The S&P 500 and the Nasdaq reached new record closing highs on Monday as optimism over potential medical advances in the war against the coronavirus pandemic pushed all three major U.S. stock indexes higher. The TSX rose more than 100 points, with energy stocks doing a fair bit of the heavy lifting.
The benchmark S&P 500 reclaimed its February closing high last week, confirming a bull market and the fastest recovery from a bear market trough on record.
The blue-chip Dow, while leading Monday’s gains, remains nearly 4.2% below its all-time high, and down 0.8% year-to-date. The Nasdaq and the S&P have gained 26.8% and 6.2%, respectively, since the final closing bell of 2019.
Of note, the Dow Transports index, often considered a barometer of U.S. economic health, handily outperformed the broader market.
“There’s been a broadening in this rally and the what’s reflected in the transports,” said Chuck Carlson, chief executive officer at Horizon Investment Services in Hammond, Indiana. “(Higher) volume is accompanying this expanding breadth, and those are all bullish things.”
The S&P/TSX Composite Index rose 108.79 points, or 0.66%, at 16,626.64 as the energy sector rallied 4.30%. Financials also had a strong session, rising 1.67% ahead of the big banks’ reporting their latest earnings this week.
Similar to in the U.S., some of the stocks seeing strong price gains Monday in Canada were indeed economically sensitive. Chorus Aviation rose 9.1% and Air Canada 6.1%. The biggest loser was Northern Dynasty Minerals, tanking 37.7% after the U.S. government placed an additional hurdle in front of its Pebble Mine project in Alaska. It gave developers 90 days to explain how they would offset damage to wetlands and prominent fishing sites following opposition to the project by prominent Republicans in recent weeks.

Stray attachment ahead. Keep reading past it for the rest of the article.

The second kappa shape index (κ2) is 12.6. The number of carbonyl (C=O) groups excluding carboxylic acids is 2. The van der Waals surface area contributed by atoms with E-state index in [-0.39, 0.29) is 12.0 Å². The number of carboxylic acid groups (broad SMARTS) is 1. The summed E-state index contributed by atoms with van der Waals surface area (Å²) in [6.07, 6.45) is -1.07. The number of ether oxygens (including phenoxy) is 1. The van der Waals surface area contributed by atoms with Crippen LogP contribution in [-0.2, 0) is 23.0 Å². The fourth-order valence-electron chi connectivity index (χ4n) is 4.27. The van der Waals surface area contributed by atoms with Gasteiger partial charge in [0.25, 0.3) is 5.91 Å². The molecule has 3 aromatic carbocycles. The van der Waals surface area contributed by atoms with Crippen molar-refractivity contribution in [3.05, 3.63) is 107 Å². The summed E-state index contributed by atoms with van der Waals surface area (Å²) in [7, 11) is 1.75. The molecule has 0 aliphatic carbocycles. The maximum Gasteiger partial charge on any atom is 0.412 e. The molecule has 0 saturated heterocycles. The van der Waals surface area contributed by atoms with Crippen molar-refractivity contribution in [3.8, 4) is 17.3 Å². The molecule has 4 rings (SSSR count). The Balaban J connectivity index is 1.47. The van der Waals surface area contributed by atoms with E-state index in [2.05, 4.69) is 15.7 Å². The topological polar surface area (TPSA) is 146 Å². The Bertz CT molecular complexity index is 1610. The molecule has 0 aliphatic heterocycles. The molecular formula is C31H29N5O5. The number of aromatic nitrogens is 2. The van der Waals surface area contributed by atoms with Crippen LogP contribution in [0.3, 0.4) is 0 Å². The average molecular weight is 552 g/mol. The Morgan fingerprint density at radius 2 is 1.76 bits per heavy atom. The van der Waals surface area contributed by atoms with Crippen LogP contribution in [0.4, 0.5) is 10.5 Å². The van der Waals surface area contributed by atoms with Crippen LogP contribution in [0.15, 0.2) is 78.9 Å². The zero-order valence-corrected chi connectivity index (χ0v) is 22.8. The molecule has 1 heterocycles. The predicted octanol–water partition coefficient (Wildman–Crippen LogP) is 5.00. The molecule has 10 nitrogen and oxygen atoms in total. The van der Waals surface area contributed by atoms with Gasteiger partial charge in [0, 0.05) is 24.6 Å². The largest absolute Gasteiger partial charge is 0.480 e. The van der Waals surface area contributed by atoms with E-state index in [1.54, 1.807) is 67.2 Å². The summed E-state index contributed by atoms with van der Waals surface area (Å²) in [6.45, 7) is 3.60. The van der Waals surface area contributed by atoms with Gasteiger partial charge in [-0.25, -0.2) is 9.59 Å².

Markets worldwide were given a boost by new developments in the global race to battle the coronavirus, including an announcement from the Food and Drug Administration that it had given emergency authorization for the use of plasma from recovered patients as a treatment option.
However, the World Health Organization expressed skepticism about the treatment due to “low quality” data.
The Trump administration is considering fast-tracking an experimental COVID-19 vaccine being developed by AstraZeneca Plc and Oxford University in hopes it could be deployed in the United States before Americans head to the polls in November.
“There’s an element of that news helping the ‘reopening trade,’ which is a euphemism of economically sensitive stocks performing better,” Carlson added.
The four-day Republican national convention got under way on Monday, with the party making the case for Trump’s re-election.
On Capitol Hill, Democrats and Republicans remained at loggerheads over funding levels and unemployment benefits.
Market participants will pay close attention to U.S. Federal Reserve Chairman Jerome Powell’s remarks on monetary policy at this week’s Kansas City Fed Jackson Hole symposium, which is being held this year in a virtual format.
The Dow Jones Industrial Average rose 378.13 points, or 1.35%, to 28,308.46, the S&P 500 gained 34.12 points, or 1.00%, to 3,431.28 and the Nasdaq Composite added 67.92 points, or 0.6%, to 11,379.72.
Of the 11 major sectors in the S&P 500, all but healthcare ended the session in the black.
Energy and financials enjoyed the largest percentage gains.
Ahead of its 4-to-1 share split on Friday, Apple Inc provided the biggest boost to the S&P 500 and the Nasdaq, its share price closing above $500 days after becoming the first public U.S. company to top $2 trillion in market value. The stock gained 1.2%.
Boeing Co gave the Dow its biggest lift, rising 6.4%.
Volume on U.S. exchanges was 8.94 billion shares, compared with the 9.53 billion average over the last 20 trading days.
Reuters, Globe staff
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